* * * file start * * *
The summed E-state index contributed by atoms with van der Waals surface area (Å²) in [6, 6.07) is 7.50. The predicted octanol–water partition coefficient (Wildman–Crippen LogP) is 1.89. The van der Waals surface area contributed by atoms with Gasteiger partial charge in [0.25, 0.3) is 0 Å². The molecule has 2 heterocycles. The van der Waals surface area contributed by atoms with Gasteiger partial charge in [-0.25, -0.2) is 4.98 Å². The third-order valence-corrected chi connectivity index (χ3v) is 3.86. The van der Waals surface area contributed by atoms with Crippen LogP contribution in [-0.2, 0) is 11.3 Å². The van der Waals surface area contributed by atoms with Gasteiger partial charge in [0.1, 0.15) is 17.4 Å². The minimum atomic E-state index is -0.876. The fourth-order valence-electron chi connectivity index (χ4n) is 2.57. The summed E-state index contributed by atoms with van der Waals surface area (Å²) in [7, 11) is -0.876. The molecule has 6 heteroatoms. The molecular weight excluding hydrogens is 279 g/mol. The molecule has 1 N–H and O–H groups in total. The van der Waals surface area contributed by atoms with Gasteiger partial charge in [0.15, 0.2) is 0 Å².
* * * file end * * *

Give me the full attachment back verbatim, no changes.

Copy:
The summed E-state index contributed by atoms with van der Waals surface area (Å²) in [6, 6.07) is 7.50. The predicted octanol–water partition coefficient (Wildman–Crippen LogP) is 1.89. The van der Waals surface area contributed by atoms with Gasteiger partial charge in [0.25, 0.3) is 0 Å². The molecule has 2 heterocycles. The van der Waals surface area contributed by atoms with Gasteiger partial charge in [-0.25, -0.2) is 4.98 Å². The third-order valence-corrected chi connectivity index (χ3v) is 3.86. The van der Waals surface area contributed by atoms with Crippen LogP contribution in [-0.2, 0) is 11.3 Å². The van der Waals surface area contributed by atoms with Gasteiger partial charge in [0.1, 0.15) is 17.4 Å². The minimum atomic E-state index is -0.876. The fourth-order valence-electron chi connectivity index (χ4n) is 2.57. The summed E-state index contributed by atoms with van der Waals surface area (Å²) in [7, 11) is -0.876. The molecule has 6 heteroatoms. The molecular weight excluding hydrogens is 279 g/mol. The molecule has 1 N–H and O–H groups in total. The van der Waals surface area contributed by atoms with Gasteiger partial charge in [0.15, 0.2) is 0 Å².